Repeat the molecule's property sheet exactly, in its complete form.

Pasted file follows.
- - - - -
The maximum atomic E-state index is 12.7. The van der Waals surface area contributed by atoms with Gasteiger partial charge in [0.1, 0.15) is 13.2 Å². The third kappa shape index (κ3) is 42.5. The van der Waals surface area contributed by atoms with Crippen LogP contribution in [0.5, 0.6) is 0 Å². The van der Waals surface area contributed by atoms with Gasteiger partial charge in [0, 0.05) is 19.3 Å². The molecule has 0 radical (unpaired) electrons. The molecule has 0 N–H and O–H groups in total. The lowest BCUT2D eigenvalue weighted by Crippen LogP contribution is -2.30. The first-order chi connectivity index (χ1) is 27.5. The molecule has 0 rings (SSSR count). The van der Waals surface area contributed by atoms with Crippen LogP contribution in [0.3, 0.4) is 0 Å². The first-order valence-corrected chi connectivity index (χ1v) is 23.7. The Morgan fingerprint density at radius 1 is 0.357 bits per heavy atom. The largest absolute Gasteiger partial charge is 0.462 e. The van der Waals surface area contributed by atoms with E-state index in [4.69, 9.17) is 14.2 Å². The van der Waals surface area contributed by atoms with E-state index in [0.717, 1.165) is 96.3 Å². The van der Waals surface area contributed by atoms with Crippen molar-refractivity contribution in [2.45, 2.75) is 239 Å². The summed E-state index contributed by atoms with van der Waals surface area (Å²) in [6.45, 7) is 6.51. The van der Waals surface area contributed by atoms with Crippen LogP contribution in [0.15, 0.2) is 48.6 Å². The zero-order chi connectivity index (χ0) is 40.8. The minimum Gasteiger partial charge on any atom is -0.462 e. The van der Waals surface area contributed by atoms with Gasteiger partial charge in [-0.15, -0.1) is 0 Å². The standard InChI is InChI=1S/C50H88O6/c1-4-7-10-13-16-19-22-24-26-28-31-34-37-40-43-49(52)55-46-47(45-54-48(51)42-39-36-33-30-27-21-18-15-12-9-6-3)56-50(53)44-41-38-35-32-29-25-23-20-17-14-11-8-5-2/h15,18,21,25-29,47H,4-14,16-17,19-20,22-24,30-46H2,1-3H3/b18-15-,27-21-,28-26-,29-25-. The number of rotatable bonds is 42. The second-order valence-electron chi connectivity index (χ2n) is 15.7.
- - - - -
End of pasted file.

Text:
The maximum atomic E-state index is 12.7. The van der Waals surface area contributed by atoms with Gasteiger partial charge in [0.1, 0.15) is 13.2 Å². The third kappa shape index (κ3) is 42.5. The van der Waals surface area contributed by atoms with Crippen LogP contribution in [0.5, 0.6) is 0 Å². The van der Waals surface area contributed by atoms with Gasteiger partial charge in [0, 0.05) is 19.3 Å². The molecule has 0 radical (unpaired) electrons. The molecule has 0 N–H and O–H groups in total. The lowest BCUT2D eigenvalue weighted by Crippen LogP contribution is -2.30. The first-order chi connectivity index (χ1) is 27.5. The molecule has 0 rings (SSSR count). The van der Waals surface area contributed by atoms with Crippen LogP contribution in [0.3, 0.4) is 0 Å². The first-order valence-corrected chi connectivity index (χ1v) is 23.7. The Morgan fingerprint density at radius 1 is 0.357 bits per heavy atom. The largest absolute Gasteiger partial charge is 0.462 e. The van der Waals surface area contributed by atoms with E-state index in [4.69, 9.17) is 14.2 Å². The van der Waals surface area contributed by atoms with E-state index in [0.717, 1.165) is 96.3 Å². The van der Waals surface area contributed by atoms with Crippen molar-refractivity contribution in [2.45, 2.75) is 239 Å². The summed E-state index contributed by atoms with van der Waals surface area (Å²) in [6.45, 7) is 6.51. The van der Waals surface area contributed by atoms with Crippen LogP contribution in [0.15, 0.2) is 48.6 Å². The zero-order chi connectivity index (χ0) is 40.8. The minimum Gasteiger partial charge on any atom is -0.462 e. The van der Waals surface area contributed by atoms with Gasteiger partial charge in [-0.15, -0.1) is 0 Å². The standard InChI is InChI=1S/C50H88O6/c1-4-7-10-13-16-19-22-24-26-28-31-34-37-40-43-49(52)55-46-47(45-54-48(51)42-39-36-33-30-27-21-18-15-12-9-6-3)56-50(53)44-41-38-35-32-29-25-23-20-17-14-11-8-5-2/h15,18,21,25-29,47H,4-14,16-17,19-20,22-24,30-46H2,1-3H3/b18-15-,27-21-,28-26-,29-25-. The number of rotatable bonds is 42. The second-order valence-electron chi connectivity index (χ2n) is 15.7.